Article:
We had several back-and-forth discussions about the shape the article would take, ending up with the exciting theme of “breaking rules in the border.” Just out today, the article features several of Barbara Denk’s photos from The Abundant Garden, as well as images from some of my other favorite photographers, including Allan Mandell and Saxon Holt. Other photographs were contributed by Stephanie Fagan, FG’s art director, and Daryl Beyers (who personally shepherded this piece from outline to publication).
Anyone who finds magazine or newspaper publishing a very s-l-o-w and tedious process will read this entry and be perhaps discouraged. How on earth should it take more than 2 years to turn an initial idea into a final article? (Don’t even get me started about the even lengthier book-birthing process!) Well, life gets in the way, timing is everything, and sometimes you just have to wait for all the pieces to fall into place as meant to be. Forcing, pushing, jockeying, chasing….it never really works. It’s a lesson I need to learn again and again. And this experience reminded me of the adage that “things work out for a reason.” Yes, they do.
Finally, please indulge me. Because of limited space (and for perhaps other reasons, such as it was purely a bit of self-indulgent writing in the first place!), the editors cut a final section of my original manuscript from the published article. Its genesis came from my father, Fred Prinzing, so I would like to include it here. You might have to read the published article for this to make sense, but here goes:
Everything Old is New Again
Like most gardeners who have tackled a landscaping challenge, I often think my “solution” to a design problem is original or straight out of my imagination. So when I recently opened “The Book of Perennials,” a gift from my book-hound father, I had to admit that my “new” ideas about layered borders were anything but new! This little red-bound volume, first published in 1923, was written by Alfred C. Hottes, a magazine editor of the day.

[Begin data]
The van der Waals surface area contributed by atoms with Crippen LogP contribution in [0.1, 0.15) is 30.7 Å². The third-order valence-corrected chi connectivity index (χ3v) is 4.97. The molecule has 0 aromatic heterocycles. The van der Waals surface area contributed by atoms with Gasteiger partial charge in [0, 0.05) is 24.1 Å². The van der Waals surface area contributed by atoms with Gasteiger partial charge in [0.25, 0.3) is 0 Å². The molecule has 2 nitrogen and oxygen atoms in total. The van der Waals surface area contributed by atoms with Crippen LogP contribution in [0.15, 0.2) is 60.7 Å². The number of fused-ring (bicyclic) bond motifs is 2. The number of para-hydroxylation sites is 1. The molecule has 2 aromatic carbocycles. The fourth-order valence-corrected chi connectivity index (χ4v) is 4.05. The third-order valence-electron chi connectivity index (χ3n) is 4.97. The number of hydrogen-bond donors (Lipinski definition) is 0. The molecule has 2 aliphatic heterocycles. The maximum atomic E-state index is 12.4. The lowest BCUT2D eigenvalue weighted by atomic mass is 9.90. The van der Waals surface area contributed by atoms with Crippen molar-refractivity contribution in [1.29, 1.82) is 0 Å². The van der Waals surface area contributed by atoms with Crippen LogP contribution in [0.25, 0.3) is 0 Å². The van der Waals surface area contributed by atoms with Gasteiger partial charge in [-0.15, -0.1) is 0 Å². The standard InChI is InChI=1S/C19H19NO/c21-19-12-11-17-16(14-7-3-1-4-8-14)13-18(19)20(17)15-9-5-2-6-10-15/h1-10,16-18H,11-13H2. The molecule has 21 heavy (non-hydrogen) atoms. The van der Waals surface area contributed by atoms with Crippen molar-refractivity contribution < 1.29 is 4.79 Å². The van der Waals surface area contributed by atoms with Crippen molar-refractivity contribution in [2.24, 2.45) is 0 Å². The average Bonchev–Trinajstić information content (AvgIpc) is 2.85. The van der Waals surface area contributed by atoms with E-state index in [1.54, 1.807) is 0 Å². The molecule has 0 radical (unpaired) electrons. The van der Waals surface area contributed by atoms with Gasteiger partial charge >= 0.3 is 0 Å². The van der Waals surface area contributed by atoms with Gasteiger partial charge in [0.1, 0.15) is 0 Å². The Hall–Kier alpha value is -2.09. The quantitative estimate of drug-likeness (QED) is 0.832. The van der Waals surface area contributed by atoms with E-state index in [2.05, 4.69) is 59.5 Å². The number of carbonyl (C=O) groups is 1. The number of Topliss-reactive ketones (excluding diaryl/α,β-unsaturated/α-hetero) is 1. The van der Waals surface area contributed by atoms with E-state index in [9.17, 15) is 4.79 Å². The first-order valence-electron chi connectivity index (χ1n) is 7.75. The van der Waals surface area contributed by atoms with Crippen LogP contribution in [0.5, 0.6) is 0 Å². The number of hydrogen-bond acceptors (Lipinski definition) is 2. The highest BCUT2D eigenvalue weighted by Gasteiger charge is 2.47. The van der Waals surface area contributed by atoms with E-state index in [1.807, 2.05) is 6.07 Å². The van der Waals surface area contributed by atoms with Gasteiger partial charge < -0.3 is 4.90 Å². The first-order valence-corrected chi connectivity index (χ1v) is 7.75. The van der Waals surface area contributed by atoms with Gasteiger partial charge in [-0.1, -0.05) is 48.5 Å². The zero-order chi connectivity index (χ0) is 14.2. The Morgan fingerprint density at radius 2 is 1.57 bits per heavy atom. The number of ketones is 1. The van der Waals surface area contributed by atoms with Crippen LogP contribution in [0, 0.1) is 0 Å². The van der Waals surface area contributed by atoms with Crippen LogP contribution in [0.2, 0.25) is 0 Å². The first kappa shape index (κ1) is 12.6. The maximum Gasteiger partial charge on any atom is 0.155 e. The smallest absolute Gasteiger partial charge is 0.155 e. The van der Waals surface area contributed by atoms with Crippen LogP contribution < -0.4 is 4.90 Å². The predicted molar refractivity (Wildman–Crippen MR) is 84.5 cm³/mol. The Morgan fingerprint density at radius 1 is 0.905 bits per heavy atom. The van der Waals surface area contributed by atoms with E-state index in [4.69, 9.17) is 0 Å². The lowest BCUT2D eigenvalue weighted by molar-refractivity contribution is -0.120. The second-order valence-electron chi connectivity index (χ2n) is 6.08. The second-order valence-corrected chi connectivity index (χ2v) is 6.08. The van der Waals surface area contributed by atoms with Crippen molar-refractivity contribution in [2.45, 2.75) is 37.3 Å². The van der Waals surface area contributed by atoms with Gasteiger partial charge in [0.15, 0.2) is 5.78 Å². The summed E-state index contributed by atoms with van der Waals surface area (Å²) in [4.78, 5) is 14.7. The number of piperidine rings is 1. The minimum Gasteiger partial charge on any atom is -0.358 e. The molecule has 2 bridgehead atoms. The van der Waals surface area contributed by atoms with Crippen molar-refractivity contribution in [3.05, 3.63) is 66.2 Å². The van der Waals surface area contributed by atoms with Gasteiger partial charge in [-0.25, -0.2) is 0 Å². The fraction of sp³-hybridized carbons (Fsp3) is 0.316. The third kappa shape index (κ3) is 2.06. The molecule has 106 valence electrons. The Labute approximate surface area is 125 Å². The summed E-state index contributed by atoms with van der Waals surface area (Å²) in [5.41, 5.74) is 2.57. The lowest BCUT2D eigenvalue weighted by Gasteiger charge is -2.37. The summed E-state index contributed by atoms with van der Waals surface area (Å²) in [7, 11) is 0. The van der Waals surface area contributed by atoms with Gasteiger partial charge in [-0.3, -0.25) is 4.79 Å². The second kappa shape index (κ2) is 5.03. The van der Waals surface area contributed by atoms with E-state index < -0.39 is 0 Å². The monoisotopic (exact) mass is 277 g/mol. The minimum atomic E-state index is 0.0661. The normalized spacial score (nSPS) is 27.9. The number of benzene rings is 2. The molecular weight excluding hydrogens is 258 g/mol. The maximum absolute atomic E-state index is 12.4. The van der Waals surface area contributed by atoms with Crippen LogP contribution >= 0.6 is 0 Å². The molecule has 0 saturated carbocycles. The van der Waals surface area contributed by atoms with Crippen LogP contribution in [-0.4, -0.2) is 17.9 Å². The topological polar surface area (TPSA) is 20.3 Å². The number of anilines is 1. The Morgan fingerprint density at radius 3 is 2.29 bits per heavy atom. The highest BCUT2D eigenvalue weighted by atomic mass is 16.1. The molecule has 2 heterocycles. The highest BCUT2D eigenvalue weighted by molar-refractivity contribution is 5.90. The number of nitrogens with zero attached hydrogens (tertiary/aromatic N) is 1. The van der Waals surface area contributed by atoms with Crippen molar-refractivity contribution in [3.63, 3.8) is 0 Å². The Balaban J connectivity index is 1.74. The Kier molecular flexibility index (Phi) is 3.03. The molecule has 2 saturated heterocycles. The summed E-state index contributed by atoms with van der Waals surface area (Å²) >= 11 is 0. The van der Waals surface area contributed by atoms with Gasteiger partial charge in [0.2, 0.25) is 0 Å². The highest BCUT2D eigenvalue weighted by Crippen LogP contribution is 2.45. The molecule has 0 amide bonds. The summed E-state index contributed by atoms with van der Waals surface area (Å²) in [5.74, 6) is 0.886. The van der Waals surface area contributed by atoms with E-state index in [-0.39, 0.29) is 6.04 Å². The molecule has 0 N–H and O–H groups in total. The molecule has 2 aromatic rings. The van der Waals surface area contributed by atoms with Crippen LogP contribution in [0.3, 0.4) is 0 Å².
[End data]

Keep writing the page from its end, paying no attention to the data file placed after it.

Here’s how he describes a garden border:
“A border may be formal or informal; the plants may be set in definite ribbon-like bands or placed in natural clumps. Generally, the latter method is to be preferred unless we are planning a prim garden of geometric form on a large scale.”
Hmm. Sounds awfully familiar. I was surprised and somewhat humbled to read further. Mr. Hottes had his own opinions about layered borders, not too different from my own:
“Obviously, the tall plants should be at the back of the border, the dwarf edging plants in front and those of medium height tucked in between the two extremes. Nevertheless, this rule should not be followed too strictly; otherwise the result will give a border which will be too monotonous. Allow bold groups of tall plants to come to the front of the border. For the best effects in the Springtime some of the earliest dwarf plants may be planted toward the center to give a mass of color throughout the width of the border.”
Well, I guess we should listen to an expert. Don’t take my word for it. In the 1920s, long before I tried breaking rules in the border, Mr. Hottes encouraged his readers to do just that.